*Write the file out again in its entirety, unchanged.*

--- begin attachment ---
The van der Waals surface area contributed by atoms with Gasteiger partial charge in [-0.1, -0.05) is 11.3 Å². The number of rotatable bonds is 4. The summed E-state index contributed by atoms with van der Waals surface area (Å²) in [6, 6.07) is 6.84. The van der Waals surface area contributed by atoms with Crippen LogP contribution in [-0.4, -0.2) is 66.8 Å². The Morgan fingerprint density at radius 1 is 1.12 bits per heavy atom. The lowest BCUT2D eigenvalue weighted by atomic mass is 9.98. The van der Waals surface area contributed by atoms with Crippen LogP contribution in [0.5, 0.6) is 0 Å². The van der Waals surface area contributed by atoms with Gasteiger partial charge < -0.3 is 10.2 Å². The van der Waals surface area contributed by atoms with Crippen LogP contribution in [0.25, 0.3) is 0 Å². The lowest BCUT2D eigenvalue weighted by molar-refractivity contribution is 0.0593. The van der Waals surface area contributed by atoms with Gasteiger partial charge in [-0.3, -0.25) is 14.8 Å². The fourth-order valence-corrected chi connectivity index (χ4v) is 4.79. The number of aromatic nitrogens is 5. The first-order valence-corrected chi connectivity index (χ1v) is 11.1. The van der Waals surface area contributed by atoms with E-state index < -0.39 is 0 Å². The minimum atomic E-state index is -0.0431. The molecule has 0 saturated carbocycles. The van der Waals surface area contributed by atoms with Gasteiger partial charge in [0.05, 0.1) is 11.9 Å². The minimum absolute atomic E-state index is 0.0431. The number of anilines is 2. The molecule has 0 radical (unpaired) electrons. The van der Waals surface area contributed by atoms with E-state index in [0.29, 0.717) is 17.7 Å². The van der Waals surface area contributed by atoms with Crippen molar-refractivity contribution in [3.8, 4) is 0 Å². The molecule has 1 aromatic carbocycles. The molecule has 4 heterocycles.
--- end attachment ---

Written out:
The van der Waals surface area contributed by atoms with Gasteiger partial charge in [-0.1, -0.05) is 11.3 Å². The number of rotatable bonds is 4. The summed E-state index contributed by atoms with van der Waals surface area (Å²) in [6, 6.07) is 6.84. The van der Waals surface area contributed by atoms with Crippen LogP contribution in [-0.4, -0.2) is 66.8 Å². The Morgan fingerprint density at radius 1 is 1.12 bits per heavy atom. The lowest BCUT2D eigenvalue weighted by atomic mass is 9.98. The van der Waals surface area contributed by atoms with Crippen LogP contribution in [0.5, 0.6) is 0 Å². The van der Waals surface area contributed by atoms with Gasteiger partial charge < -0.3 is 10.2 Å². The van der Waals surface area contributed by atoms with Crippen LogP contribution in [0.25, 0.3) is 0 Å². The lowest BCUT2D eigenvalue weighted by molar-refractivity contribution is 0.0593. The van der Waals surface area contributed by atoms with Gasteiger partial charge in [-0.3, -0.25) is 14.8 Å². The fourth-order valence-corrected chi connectivity index (χ4v) is 4.79. The number of aromatic nitrogens is 5. The first-order valence-corrected chi connectivity index (χ1v) is 11.1. The van der Waals surface area contributed by atoms with E-state index < -0.39 is 0 Å². The minimum atomic E-state index is -0.0431. The molecule has 0 saturated carbocycles. The van der Waals surface area contributed by atoms with Gasteiger partial charge in [0.05, 0.1) is 11.9 Å². The minimum absolute atomic E-state index is 0.0431. The number of anilines is 2. The molecule has 0 radical (unpaired) electrons. The van der Waals surface area contributed by atoms with E-state index in [0.29, 0.717) is 17.7 Å². The van der Waals surface area contributed by atoms with Crippen molar-refractivity contribution in [3.8, 4) is 0 Å². The molecule has 1 aromatic carbocycles. The molecule has 4 heterocycles.